Liquid smoke is a natural product made from condensing the smoke from burning wood. It was invented by Ernest H. Wright (of Wright's Liquid Smoke) who, as a teenager, noticed a black liquid dripping from the stovepipe that heated the print shop he worked in. Years later, when he was a chemist, he realized this occurred because the smoke had come in contact with cold air. He then experimented with wood combustion and found that by condensing the hot smoke from a fire, a smoke-flavored liquid would form. Wright's Liquid Smoke was introduced in 1895 and is still sold today. The flavoring is used in a variety of dishes to contribute a smoky taste without cooking in the smoker.
What Is Liquid Smoke?
Liquid smoke is a natural byproduct of burning wood. The exhaust of a wood fire is basically smoke and steam; fire produces water in the form of vapor, and this vapor, condensed through a cooled tubing, captures the smoke. This liquid is distilled into a concentrate and filtered of its impurities (soot and ash). What is left is a yellowish-brown substance that is liquid smoke. Most brands of liquid smoke are inexpensive.
- Shelf life: at least 2 years
- Varieties: hickory, applewood, pecan, and mesquite
- Used for: adding smokiness to food without a smoker
Liquid Smoke Uses
While some barbecue snobs may vow to never use liquid smoke, most of them probably consume it without even realizing it. Most of the liquid smoke manufactured in the world doesn't find its way into little bottles on the grocery shelf. Instead, it is used as a flavor additive in several foods such as commercial barbecue sauces, marinades, and "barbecue" flavored foods. Liquid smoke is also in hot dogs, smoked meats, and many kinds of cheese. It is also used in most of the bacon we buy. Producers of these foods can use the word "smoked" in the name their products, like smoked Gouda or smoked sausage, and never actually smoke anything in the way we would assume. The process of adding liquid smoke or other smoke flavorings becomes the justification for the use of the word "smoked."
There are plenty of ways to use bottled liquid smoke, beyond simply imparting a smoky taste to a piece of meat.
How to Cook With Liquid Smoke
For those who don't have access to a grill or smoker but want to cook some smoked meat or fish, a few drops of liquid smoke brushed on or used in a marinade are all that is needed. Because of its concentrated taste, only a small amount is required, no more than 1/4 teaspoon. For a more subtle flavor, dilute the liquid smoke with some water or vinegar.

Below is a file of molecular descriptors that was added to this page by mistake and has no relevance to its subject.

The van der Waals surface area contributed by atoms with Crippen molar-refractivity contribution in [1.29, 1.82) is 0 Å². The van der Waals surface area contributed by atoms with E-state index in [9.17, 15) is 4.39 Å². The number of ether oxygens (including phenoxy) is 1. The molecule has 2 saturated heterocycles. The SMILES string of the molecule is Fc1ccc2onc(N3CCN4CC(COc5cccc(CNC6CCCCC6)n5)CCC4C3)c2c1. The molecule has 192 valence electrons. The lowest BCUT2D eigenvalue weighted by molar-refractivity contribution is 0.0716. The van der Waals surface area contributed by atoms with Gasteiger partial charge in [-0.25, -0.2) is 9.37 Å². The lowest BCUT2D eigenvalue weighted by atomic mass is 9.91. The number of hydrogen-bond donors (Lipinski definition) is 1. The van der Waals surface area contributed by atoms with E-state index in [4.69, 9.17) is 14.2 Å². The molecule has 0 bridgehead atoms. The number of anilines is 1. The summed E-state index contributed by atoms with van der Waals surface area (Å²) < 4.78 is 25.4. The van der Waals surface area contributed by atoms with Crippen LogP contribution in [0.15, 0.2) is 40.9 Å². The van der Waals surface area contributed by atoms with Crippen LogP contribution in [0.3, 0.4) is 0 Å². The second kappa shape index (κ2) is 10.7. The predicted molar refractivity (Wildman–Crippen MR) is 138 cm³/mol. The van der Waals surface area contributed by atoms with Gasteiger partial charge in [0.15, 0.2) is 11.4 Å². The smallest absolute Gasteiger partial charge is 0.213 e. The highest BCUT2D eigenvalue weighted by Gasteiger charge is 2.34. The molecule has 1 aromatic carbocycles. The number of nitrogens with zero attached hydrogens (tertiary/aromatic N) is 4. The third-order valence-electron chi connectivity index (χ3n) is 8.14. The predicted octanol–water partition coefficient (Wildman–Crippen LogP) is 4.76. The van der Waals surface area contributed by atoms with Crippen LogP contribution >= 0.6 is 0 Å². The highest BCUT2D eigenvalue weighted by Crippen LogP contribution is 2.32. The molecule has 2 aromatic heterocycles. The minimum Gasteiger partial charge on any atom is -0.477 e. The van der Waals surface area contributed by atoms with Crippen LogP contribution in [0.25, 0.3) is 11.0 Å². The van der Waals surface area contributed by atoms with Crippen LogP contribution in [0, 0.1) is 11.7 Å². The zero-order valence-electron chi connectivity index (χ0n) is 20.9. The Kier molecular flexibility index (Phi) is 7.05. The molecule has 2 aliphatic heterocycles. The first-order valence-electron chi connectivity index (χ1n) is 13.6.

Liquid smoke can be added to a variety of recipes—used sparingly—from homemade barbecue sauce and cowboy beans to smoky roasted nuts and unique cocktails. It can also add another level of flavor to a recipe for mac and cheese.
What Does It Taste Like?
Liquid smoke tastes like, well, a liquid form of smoke. And since there are several different flavors available, such as hickory, mesquite, and pecan, each tastes like a specific type of smoke from a particular type of wood. Liquid smoke products that have added ingredients will take on a more artificial flavor.
Liquid Smoke Recipes
Liquid smoke can be used as a substitute for bacon in recipes that employ the cured pork for its smoky taste, more so than its texture. It will contribute that quintessential flavor without adding extra fat.
Where to Buy Liquid Smoke
Small bottles of liquid smoke can be found near the barbecue sauce on supermarket shelves. Read the ingredient list on the labels carefully to be sure it is a product that is all-natural. Common brands are Wright's (which says "all natural" on the bottle) and Colgin, which includes additives like molasses, coloring, vinegar, and salt. A variety of flavors are available including applewood, mesquite, and hickory with hickory—being the most popular.
Bottles of liquid smoke should be stored in the pantry. If kept tightly sealed, they will last for two years or more.